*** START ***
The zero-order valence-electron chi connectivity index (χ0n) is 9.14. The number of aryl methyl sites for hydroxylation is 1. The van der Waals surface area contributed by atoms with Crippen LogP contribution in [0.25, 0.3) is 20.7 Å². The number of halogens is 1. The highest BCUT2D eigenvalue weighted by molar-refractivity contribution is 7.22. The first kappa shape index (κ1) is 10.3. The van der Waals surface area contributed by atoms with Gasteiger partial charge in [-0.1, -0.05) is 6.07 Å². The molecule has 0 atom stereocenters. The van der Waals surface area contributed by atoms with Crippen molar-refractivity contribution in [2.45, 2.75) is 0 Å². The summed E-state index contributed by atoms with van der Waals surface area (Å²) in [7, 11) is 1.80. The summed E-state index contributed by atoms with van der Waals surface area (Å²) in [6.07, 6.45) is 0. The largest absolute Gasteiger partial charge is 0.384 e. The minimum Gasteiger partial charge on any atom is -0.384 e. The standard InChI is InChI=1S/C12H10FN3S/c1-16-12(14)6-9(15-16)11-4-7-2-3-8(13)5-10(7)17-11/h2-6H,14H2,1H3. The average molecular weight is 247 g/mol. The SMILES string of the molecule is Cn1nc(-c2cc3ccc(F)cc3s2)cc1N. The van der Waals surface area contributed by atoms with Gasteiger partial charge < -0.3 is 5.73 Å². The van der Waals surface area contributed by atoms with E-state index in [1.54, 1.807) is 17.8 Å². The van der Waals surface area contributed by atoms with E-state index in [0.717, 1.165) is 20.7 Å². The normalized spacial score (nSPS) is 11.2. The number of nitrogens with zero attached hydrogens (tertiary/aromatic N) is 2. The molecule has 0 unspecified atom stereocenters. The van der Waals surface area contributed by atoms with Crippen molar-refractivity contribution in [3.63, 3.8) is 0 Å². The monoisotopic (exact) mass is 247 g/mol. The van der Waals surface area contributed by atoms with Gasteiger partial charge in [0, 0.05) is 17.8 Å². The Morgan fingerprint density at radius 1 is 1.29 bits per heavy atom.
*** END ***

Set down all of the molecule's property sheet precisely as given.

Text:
The zero-order valence-electron chi connectivity index (χ0n) is 9.14. The number of aryl methyl sites for hydroxylation is 1. The van der Waals surface area contributed by atoms with Crippen LogP contribution in [0.25, 0.3) is 20.7 Å². The number of halogens is 1. The highest BCUT2D eigenvalue weighted by molar-refractivity contribution is 7.22. The first kappa shape index (κ1) is 10.3. The van der Waals surface area contributed by atoms with Gasteiger partial charge in [-0.1, -0.05) is 6.07 Å². The molecule has 0 atom stereocenters. The van der Waals surface area contributed by atoms with Crippen molar-refractivity contribution in [2.45, 2.75) is 0 Å². The summed E-state index contributed by atoms with van der Waals surface area (Å²) in [7, 11) is 1.80. The summed E-state index contributed by atoms with van der Waals surface area (Å²) in [6.07, 6.45) is 0. The largest absolute Gasteiger partial charge is 0.384 e. The minimum Gasteiger partial charge on any atom is -0.384 e. The standard InChI is InChI=1S/C12H10FN3S/c1-16-12(14)6-9(15-16)11-4-7-2-3-8(13)5-10(7)17-11/h2-6H,14H2,1H3. The average molecular weight is 247 g/mol. The SMILES string of the molecule is Cn1nc(-c2cc3ccc(F)cc3s2)cc1N. The van der Waals surface area contributed by atoms with Gasteiger partial charge < -0.3 is 5.73 Å². The van der Waals surface area contributed by atoms with E-state index in [1.54, 1.807) is 17.8 Å². The van der Waals surface area contributed by atoms with E-state index in [0.717, 1.165) is 20.7 Å². The normalized spacial score (nSPS) is 11.2. The number of nitrogens with zero attached hydrogens (tertiary/aromatic N) is 2. The molecule has 0 unspecified atom stereocenters. The van der Waals surface area contributed by atoms with Crippen molar-refractivity contribution in [3.63, 3.8) is 0 Å². The monoisotopic (exact) mass is 247 g/mol. The van der Waals surface area contributed by atoms with Gasteiger partial charge in [0, 0.05) is 17.8 Å². The Morgan fingerprint density at radius 1 is 1.29 bits per heavy atom.